A poet’s perspective
NCC Professor of English Javier Ávila,
Poetry, first and foremost, is emotional. It’s holding a lighted candle inside a circle of gasoline. It can burst at any time. There is danger in its fibers, in the demons and the wounds it can expose, with pain as its companion, even as it rejoices. Verse is hurt, and art is a disease that can only be cured by art. A poet, therefore, writes to save the soul of the reader who awaits, the ideal reader, who is a stranger that knows the poet better than anyone, including the poet.
A poem is a collection of light and darkness, equally clear and blinding. It shakes us from complacency. It slaps the blindfold off. It breaks the glass that protects us from knowledge. With shattering comes life. We feel alive when we’re trapped amid the words, and the words nourish us. As we fall under the spell of their beauty, we celebrate their power, their life-giving paradox. “Know that in some sense you are already dead.” Borges knew it. Sometimes we feel so alive that it hurts. The thing that will hurt the most has already happened as we wait for it to happen, and no one awaits you where you’re going, except everyone. Poetry is a contradiction, a scar that keeps reopening, a lesson to unlearn at every stop.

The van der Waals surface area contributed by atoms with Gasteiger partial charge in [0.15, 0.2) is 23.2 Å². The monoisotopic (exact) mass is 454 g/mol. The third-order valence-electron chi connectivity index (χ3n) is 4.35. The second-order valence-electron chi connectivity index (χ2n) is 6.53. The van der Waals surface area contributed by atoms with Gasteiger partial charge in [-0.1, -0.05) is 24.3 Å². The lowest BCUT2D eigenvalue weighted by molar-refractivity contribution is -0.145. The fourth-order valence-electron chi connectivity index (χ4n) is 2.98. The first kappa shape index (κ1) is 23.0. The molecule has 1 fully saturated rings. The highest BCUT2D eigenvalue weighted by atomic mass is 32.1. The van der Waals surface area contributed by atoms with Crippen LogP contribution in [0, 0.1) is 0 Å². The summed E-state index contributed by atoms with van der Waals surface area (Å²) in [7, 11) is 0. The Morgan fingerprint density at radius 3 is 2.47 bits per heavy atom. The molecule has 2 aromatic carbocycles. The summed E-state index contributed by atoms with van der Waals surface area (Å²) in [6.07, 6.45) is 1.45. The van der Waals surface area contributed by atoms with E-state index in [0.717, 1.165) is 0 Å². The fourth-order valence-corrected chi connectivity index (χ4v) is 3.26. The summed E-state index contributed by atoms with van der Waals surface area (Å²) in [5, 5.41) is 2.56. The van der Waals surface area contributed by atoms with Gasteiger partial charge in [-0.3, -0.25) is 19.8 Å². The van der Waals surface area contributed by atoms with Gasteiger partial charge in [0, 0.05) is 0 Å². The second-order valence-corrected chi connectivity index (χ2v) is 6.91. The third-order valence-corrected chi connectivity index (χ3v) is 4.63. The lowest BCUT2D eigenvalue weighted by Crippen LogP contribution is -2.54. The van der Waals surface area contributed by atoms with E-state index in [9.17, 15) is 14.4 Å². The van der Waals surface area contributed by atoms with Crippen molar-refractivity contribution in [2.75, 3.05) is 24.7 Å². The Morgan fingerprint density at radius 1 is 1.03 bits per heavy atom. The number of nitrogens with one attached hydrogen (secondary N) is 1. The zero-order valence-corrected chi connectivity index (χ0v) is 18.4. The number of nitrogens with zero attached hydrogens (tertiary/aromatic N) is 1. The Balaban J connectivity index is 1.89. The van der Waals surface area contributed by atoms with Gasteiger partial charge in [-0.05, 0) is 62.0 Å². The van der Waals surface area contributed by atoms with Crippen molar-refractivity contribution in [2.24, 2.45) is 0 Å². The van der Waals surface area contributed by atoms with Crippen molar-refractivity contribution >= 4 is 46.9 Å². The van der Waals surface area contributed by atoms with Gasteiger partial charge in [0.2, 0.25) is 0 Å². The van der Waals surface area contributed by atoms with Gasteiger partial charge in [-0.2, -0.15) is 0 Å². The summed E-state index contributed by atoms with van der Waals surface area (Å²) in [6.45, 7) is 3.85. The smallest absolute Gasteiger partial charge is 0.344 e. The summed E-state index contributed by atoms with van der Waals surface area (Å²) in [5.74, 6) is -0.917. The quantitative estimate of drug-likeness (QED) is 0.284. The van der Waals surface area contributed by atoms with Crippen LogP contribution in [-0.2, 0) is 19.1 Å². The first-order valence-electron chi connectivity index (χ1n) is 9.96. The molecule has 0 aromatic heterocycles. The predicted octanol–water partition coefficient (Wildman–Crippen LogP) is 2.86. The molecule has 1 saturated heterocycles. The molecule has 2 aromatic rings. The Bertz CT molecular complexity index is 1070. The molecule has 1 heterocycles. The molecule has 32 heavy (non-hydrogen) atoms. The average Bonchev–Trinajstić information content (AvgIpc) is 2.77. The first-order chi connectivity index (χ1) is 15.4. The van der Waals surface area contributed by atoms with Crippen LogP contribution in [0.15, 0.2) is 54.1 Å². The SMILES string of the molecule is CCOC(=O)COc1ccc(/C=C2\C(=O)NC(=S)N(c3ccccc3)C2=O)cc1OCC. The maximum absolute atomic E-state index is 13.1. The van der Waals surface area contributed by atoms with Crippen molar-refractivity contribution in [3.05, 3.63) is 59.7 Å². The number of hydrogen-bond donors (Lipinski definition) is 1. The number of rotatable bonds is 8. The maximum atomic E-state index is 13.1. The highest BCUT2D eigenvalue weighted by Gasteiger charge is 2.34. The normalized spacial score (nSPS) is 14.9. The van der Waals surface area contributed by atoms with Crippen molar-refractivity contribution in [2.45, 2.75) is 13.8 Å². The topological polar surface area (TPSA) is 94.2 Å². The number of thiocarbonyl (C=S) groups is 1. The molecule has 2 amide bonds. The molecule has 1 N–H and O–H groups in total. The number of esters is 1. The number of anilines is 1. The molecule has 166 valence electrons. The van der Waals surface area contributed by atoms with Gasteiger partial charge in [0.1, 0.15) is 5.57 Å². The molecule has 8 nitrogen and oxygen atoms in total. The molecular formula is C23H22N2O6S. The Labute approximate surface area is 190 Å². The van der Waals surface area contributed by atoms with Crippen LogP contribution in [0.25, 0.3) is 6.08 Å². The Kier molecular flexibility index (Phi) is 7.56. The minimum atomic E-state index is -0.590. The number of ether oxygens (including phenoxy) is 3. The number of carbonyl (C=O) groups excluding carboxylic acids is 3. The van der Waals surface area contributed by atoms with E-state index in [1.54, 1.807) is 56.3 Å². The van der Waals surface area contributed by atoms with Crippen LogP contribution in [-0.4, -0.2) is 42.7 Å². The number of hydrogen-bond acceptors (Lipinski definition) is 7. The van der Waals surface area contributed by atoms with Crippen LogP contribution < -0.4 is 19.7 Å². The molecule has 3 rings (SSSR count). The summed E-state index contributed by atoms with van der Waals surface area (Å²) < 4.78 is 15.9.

In her peaceful isolation, Emily Dickinson felt the thrill of poetry taking the top of her head off. Concomitantly, Walt Whitman contained multitudes while singing of himself. Great poetry is everything. Sometimes life interrupts it, but it proliferates, melting into every time-infested chasm to achieve immortality. The poet makes the sacrifice to live enslaved to its desires, but the poet is a tenant, and poetry owns the heart of anyone who dares to create and define it.
© 2020 by Javier Ávila
Ávila is the author of 15 publications, including the award-winning La simetría del tiempo, The Dead Man’s Position, and Different, a psychological thriller that was made into the internationally acclaimed movie, Miente.
Since its establishment in 1967, Northampton Community College is where students turn to earn a degree, access workforce training, learn new leisure activities, and bring their children for enrichment. Today, Northampton Community College has four locations to learn at: Bethlehem Campus (Bethlehem Township), Monroe Campus (Tannersville in the heart of the Poconos), the Fowler Family Southside Center (Southside Bethlehem), and the Easton Center (Downtown Easton).